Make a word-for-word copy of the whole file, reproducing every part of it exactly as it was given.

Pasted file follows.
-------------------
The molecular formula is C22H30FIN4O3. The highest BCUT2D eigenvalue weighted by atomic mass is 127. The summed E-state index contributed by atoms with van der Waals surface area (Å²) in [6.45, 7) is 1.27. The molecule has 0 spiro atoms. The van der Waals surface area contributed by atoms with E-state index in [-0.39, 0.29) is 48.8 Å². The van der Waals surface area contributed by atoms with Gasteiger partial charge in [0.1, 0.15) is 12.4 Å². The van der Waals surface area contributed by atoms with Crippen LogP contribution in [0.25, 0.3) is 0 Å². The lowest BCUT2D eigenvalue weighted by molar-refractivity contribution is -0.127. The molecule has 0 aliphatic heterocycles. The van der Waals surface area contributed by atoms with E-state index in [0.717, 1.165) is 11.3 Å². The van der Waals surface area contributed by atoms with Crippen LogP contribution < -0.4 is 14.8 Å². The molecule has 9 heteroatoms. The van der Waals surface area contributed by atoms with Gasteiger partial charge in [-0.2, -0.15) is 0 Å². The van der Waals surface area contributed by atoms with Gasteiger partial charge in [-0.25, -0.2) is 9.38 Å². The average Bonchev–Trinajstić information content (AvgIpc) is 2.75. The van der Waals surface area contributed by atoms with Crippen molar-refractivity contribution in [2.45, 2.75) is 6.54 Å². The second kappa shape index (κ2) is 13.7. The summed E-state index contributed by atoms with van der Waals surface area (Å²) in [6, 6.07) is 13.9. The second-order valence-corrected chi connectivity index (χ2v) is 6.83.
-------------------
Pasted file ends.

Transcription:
The molecular formula is C22H30FIN4O3. The highest BCUT2D eigenvalue weighted by atomic mass is 127. The summed E-state index contributed by atoms with van der Waals surface area (Å²) in [6.45, 7) is 1.27. The molecule has 0 spiro atoms. The van der Waals surface area contributed by atoms with E-state index in [-0.39, 0.29) is 48.8 Å². The van der Waals surface area contributed by atoms with Gasteiger partial charge in [0.1, 0.15) is 12.4 Å². The van der Waals surface area contributed by atoms with Crippen LogP contribution in [0.25, 0.3) is 0 Å². The lowest BCUT2D eigenvalue weighted by molar-refractivity contribution is -0.127. The molecule has 0 aliphatic heterocycles. The van der Waals surface area contributed by atoms with E-state index in [0.717, 1.165) is 11.3 Å². The van der Waals surface area contributed by atoms with Crippen LogP contribution < -0.4 is 14.8 Å². The molecule has 9 heteroatoms. The van der Waals surface area contributed by atoms with Gasteiger partial charge in [-0.2, -0.15) is 0 Å². The van der Waals surface area contributed by atoms with Gasteiger partial charge in [-0.25, -0.2) is 9.38 Å². The average Bonchev–Trinajstić information content (AvgIpc) is 2.75. The van der Waals surface area contributed by atoms with Crippen molar-refractivity contribution in [2.45, 2.75) is 6.54 Å². The second kappa shape index (κ2) is 13.7. The summed E-state index contributed by atoms with van der Waals surface area (Å²) in [6, 6.07) is 13.9. The second-order valence-corrected chi connectivity index (χ2v) is 6.83.